The government knows where the nearly 800,000 young undocumented immigrants known as Dreamers live, where they’ve traveled, and what they look like. So when President Donald Trump decided to stop protecting them from deportation, there were widespread fears that the government would reverse the Obama administration’s pledge and use personal information provided by Dreamers to remove them from the country.
That isn’t happening so far: The Department of Homeland Security tells Mother Jones that it is still protecting Dreamers’ information from immigration enforcement officials. But the Trump administration’s decision to deport more undocumented immigrants without criminal records could put Dreamers at risk regardless of what DHS does with the data.
If Congress does not act, Dreamers could start to lose their protected status under President Barack Obama’s executive action known as Deferred Action for Childhood Arrivals (DACA) in six months. At that point, Dreamers and immigrant advocates worry, Trump could then break from the Obama administration’s promise not to facilitate Dreamer arrests by giving US Immigration and Customs Enforcement (ICE) the information that Dreamers provided to the government to get their DACA permits. After Attorney General Jeff Sessions announced the plan to end DACA, DHS said that DACA data “will not be proactively provided” to ICE, which some interpreted to mean that USCIS would provide the information if ICE asked for it.
But DHS says Dreamers’ data is safe for now. Under Obama, US Citizenship and Immigration Services (USCIS), the DHS office that approves DACA permits, told Dreamers their data would be “protected from disclosure” if they followed the law. On Wednesday, a DHS spokesman told Mother Jones that “nothing has changed with regard to information-sharing after yesterday’s DACA decision.” The spokesman also said that the language about not “proactively” providing information does not imply any change that would cause DHS to give Dreamers’ personal data to ICE upon request. Michael Tan, a staff attorney with the American Civil Liberties Union, also says that it looks like the status quo will hold for now.
Still, DHS maintains, as it did under Obama, that it can change its information-sharing policy at any time. That possibility is much more concerning in a Trump administration, Tan says. “They have no qualms changing existing policies,” he says, “as [was] made painfully clear by the decision” to end DACA.
“It’s scary,” Maria Praeli, a Dreamer and and policy associate at FWD.us, a pro-immigration advocacy group, said on a call with reporters on Tuesday. “They know where I live, know where my family lives. I feel [that] it puts us in danger.”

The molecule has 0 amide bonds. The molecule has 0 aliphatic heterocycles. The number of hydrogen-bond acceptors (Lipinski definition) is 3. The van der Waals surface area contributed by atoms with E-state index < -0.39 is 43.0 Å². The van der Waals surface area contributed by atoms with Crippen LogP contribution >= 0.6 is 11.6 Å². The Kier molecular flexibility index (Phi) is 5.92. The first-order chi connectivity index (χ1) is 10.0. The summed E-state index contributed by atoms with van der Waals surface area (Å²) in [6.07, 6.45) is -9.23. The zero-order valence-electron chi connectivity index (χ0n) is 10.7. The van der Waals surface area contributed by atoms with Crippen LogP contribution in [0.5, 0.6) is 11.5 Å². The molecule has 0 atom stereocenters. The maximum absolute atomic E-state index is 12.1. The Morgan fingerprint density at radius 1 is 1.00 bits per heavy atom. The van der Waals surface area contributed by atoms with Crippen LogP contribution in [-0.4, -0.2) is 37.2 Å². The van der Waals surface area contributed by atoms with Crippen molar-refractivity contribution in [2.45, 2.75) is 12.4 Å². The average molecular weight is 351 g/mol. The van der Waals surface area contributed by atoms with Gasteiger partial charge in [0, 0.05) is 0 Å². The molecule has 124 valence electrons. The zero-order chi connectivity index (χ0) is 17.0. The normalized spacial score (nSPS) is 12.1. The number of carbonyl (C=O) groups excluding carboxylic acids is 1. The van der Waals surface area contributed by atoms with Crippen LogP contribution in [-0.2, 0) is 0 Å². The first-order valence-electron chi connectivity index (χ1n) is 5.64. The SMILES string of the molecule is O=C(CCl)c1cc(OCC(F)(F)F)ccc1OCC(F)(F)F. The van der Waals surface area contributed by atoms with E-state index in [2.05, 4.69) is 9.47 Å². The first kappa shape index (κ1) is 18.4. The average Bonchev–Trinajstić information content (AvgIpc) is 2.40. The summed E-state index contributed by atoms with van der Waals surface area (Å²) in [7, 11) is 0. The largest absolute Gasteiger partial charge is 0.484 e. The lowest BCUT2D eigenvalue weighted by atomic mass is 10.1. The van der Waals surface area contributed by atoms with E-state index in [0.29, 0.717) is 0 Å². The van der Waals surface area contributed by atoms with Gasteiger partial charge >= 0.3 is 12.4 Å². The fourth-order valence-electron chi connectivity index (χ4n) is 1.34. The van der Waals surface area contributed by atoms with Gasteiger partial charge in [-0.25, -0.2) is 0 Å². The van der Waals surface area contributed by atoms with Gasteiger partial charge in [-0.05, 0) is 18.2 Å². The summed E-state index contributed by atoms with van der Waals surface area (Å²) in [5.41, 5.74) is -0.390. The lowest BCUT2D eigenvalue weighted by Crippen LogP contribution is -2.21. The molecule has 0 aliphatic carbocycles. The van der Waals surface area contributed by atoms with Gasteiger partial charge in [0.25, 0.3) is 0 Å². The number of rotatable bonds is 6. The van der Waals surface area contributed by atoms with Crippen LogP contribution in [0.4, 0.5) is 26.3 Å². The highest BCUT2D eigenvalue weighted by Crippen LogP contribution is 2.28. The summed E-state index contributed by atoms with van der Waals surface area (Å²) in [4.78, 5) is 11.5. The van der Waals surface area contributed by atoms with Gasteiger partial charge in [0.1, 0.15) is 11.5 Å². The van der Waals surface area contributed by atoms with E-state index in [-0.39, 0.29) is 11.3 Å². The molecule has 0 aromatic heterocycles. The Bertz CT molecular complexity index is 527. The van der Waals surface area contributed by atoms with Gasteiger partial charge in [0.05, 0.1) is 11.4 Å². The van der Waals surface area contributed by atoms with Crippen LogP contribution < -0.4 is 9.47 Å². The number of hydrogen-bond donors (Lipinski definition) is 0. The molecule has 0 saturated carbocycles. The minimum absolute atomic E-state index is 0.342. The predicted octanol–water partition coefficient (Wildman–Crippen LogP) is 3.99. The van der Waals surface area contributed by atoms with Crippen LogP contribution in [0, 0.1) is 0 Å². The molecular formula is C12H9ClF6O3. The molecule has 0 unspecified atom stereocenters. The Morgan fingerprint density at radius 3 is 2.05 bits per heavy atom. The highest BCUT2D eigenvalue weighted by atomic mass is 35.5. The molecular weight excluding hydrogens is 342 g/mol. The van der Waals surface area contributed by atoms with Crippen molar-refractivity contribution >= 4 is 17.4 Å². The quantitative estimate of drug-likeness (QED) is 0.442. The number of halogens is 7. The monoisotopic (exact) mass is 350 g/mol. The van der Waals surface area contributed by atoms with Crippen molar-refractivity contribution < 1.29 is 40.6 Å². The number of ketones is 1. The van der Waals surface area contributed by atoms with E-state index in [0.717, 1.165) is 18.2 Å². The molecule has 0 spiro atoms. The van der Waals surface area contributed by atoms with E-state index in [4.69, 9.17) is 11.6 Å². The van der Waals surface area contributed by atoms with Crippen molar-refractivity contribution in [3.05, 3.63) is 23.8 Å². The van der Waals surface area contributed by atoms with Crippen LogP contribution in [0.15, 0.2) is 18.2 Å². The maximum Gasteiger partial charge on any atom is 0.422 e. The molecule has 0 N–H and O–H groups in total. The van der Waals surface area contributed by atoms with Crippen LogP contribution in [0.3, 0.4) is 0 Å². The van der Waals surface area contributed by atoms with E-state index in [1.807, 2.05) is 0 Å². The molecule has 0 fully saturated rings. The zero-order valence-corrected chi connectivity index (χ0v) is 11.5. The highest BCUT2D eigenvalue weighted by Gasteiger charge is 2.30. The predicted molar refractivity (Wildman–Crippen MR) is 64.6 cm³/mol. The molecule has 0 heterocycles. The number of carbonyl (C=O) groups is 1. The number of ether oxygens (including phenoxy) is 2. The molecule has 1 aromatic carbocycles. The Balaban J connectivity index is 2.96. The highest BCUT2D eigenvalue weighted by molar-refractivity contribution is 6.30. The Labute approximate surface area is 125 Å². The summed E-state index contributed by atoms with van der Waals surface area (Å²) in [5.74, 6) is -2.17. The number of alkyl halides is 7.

DACA’s supporters aren’t taking any chances. In a lawsuit filed on Wednesday, 15 state attorneys general moved to block the Trump administration from sharing DACA data. The lawsuit argues that going back on the repeated promises made to Dreamers would violate their constitutional right to due process. David Leopold, a Cleveland-based immigration lawyer and the former president of the American Immigration Lawyers Association (AILA), agrees. “You’re changing the rules in the middle of the game,” he says, “and everybody understands that’s not fair.”
Even if the courts allow the Trump administration to give Dreamer data to ICE, it doesn’t mean that will happen. “There’s definitely a reason for DACA recipients to be alarmed,” says Jeremy McKinney, a North Carolina-based immigration attorney and the current secretary of AILA, “but I don’t want to be unrealistic about what I think will happen.” If DACA ends, McKinney does not expect a deportation force will be “sweeping around the country” arresting Dreamers. But, he cautions, the situation for Dreamers is already precarious, after a different policy change made by the Trump administration.
In 2011, the Obama administration announced that it would prioritize deportation of criminals over deportation of undocumented immigrants whose only offense was being in the country illegally. In February, DHS essentially abandoned that policy by saying that it would not exempt “pre-designated categories” of people from deportation. If Dreamers lose their DACA status, they would join other law-abiding undocumented immigrants who McKinney says are being detained “without abandon” by the Trump administration.
ICE has defended that shift. “If you’re in this country illegally and you committed a crime by entering this country, you should be uncomfortable,” ICE acting director Thomas Homan said in June. “You should look over your shoulder, and you need to be worried.”
Trump, on the other hand, insists that his administration is focused on the “bad dudes” and on the “animals” of the gang MS-13, which has ties to Central America. Sessions amplified that message when he announced the end of DACA. “Enforcing the law saves lives, protects communities and taxpayers, and prevents human suffering,” he said on Tuesday. “Failure to enforce the laws in the past has put our nation at risk of crime, violence, and terrorism.” He did not mention that Dreamers already lose their protection from deportation if they commit a serious crime.
Sessions’ rhetoric fits a broader trend. The Trump administration has more than doubled non-criminal immigration arrests. But that’s not the picture you get from right-wing media, McKinney says. “They are projecting images of hardcore gang members,” he says, “but then as a practical matter deporting grandma.”